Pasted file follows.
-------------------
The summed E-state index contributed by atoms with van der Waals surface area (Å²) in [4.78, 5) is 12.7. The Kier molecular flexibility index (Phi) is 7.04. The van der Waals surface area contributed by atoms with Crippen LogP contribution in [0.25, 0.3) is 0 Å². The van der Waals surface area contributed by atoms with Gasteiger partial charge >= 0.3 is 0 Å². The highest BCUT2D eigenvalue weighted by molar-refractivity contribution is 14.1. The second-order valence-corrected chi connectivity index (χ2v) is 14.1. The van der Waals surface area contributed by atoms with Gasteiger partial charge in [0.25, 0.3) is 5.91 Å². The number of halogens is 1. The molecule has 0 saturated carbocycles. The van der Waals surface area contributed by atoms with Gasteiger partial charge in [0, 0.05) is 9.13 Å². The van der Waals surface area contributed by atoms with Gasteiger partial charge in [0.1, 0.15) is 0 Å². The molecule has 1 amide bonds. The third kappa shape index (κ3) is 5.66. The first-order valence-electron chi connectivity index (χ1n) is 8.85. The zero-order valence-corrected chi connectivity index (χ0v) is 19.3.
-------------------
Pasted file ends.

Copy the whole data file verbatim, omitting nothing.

The summed E-state index contributed by atoms with van der Waals surface area (Å²) in [4.78, 5) is 12.7. The Kier molecular flexibility index (Phi) is 7.04. The van der Waals surface area contributed by atoms with Crippen LogP contribution in [0.25, 0.3) is 0 Å². The van der Waals surface area contributed by atoms with Gasteiger partial charge >= 0.3 is 0 Å². The highest BCUT2D eigenvalue weighted by molar-refractivity contribution is 14.1. The second-order valence-corrected chi connectivity index (χ2v) is 14.1. The van der Waals surface area contributed by atoms with Gasteiger partial charge in [0.25, 0.3) is 5.91 Å². The number of halogens is 1. The molecule has 0 saturated carbocycles. The van der Waals surface area contributed by atoms with Gasteiger partial charge in [0, 0.05) is 9.13 Å². The van der Waals surface area contributed by atoms with Gasteiger partial charge in [0.1, 0.15) is 0 Å². The molecule has 1 amide bonds. The third kappa shape index (κ3) is 5.66. The first-order valence-electron chi connectivity index (χ1n) is 8.85. The zero-order valence-corrected chi connectivity index (χ0v) is 19.3.